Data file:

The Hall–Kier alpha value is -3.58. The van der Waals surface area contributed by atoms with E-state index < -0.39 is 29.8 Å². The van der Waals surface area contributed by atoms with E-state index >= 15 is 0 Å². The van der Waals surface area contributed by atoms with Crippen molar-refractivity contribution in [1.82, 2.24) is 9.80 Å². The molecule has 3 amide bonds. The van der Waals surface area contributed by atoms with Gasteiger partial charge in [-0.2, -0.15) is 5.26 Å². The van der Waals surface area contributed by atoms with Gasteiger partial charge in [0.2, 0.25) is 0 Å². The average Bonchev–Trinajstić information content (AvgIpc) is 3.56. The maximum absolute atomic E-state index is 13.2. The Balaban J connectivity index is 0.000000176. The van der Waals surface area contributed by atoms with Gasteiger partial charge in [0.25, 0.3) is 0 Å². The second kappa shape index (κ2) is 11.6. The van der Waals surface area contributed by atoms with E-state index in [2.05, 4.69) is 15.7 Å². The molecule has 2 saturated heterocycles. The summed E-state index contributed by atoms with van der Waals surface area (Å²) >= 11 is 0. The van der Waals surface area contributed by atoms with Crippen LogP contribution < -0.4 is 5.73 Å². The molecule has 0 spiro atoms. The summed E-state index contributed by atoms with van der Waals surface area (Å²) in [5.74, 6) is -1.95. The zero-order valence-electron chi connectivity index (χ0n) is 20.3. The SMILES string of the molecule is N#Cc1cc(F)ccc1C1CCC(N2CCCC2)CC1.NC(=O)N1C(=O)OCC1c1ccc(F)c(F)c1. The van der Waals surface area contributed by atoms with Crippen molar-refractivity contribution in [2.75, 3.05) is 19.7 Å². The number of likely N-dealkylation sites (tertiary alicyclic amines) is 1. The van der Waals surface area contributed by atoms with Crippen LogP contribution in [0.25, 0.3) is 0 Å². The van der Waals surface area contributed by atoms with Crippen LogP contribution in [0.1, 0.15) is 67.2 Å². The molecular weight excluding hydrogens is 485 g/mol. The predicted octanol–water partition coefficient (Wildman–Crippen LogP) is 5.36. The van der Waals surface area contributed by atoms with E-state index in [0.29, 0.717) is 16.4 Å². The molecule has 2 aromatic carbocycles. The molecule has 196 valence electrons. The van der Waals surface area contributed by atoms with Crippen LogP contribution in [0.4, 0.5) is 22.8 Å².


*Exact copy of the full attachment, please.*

The Hall–Kier alpha value is -3.58. The van der Waals surface area contributed by atoms with E-state index < -0.39 is 29.8 Å². The van der Waals surface area contributed by atoms with E-state index >= 15 is 0 Å². The van der Waals surface area contributed by atoms with Crippen molar-refractivity contribution in [1.82, 2.24) is 9.80 Å². The molecule has 3 amide bonds. The van der Waals surface area contributed by atoms with Gasteiger partial charge in [-0.2, -0.15) is 5.26 Å². The van der Waals surface area contributed by atoms with Gasteiger partial charge in [0.2, 0.25) is 0 Å². The average Bonchev–Trinajstić information content (AvgIpc) is 3.56. The maximum absolute atomic E-state index is 13.2. The Balaban J connectivity index is 0.000000176. The van der Waals surface area contributed by atoms with Gasteiger partial charge in [0.25, 0.3) is 0 Å². The second kappa shape index (κ2) is 11.6. The van der Waals surface area contributed by atoms with E-state index in [2.05, 4.69) is 15.7 Å². The molecule has 2 saturated heterocycles. The summed E-state index contributed by atoms with van der Waals surface area (Å²) >= 11 is 0. The van der Waals surface area contributed by atoms with Crippen LogP contribution < -0.4 is 5.73 Å². The molecule has 0 spiro atoms. The summed E-state index contributed by atoms with van der Waals surface area (Å²) in [5.74, 6) is -1.95. The zero-order valence-electron chi connectivity index (χ0n) is 20.3. The SMILES string of the molecule is N#Cc1cc(F)ccc1C1CCC(N2CCCC2)CC1.NC(=O)N1C(=O)OCC1c1ccc(F)c(F)c1. The van der Waals surface area contributed by atoms with Crippen molar-refractivity contribution in [2.75, 3.05) is 19.7 Å². The number of likely N-dealkylation sites (tertiary alicyclic amines) is 1. The van der Waals surface area contributed by atoms with Crippen LogP contribution in [0.25, 0.3) is 0 Å². The van der Waals surface area contributed by atoms with Crippen LogP contribution in [0.1, 0.15) is 67.2 Å². The molecular weight excluding hydrogens is 485 g/mol. The predicted octanol–water partition coefficient (Wildman–Crippen LogP) is 5.36. The van der Waals surface area contributed by atoms with E-state index in [0.29, 0.717) is 16.4 Å². The molecule has 2 aromatic carbocycles. The molecule has 196 valence electrons. The van der Waals surface area contributed by atoms with Crippen LogP contribution in [0.4, 0.5) is 22.8 Å².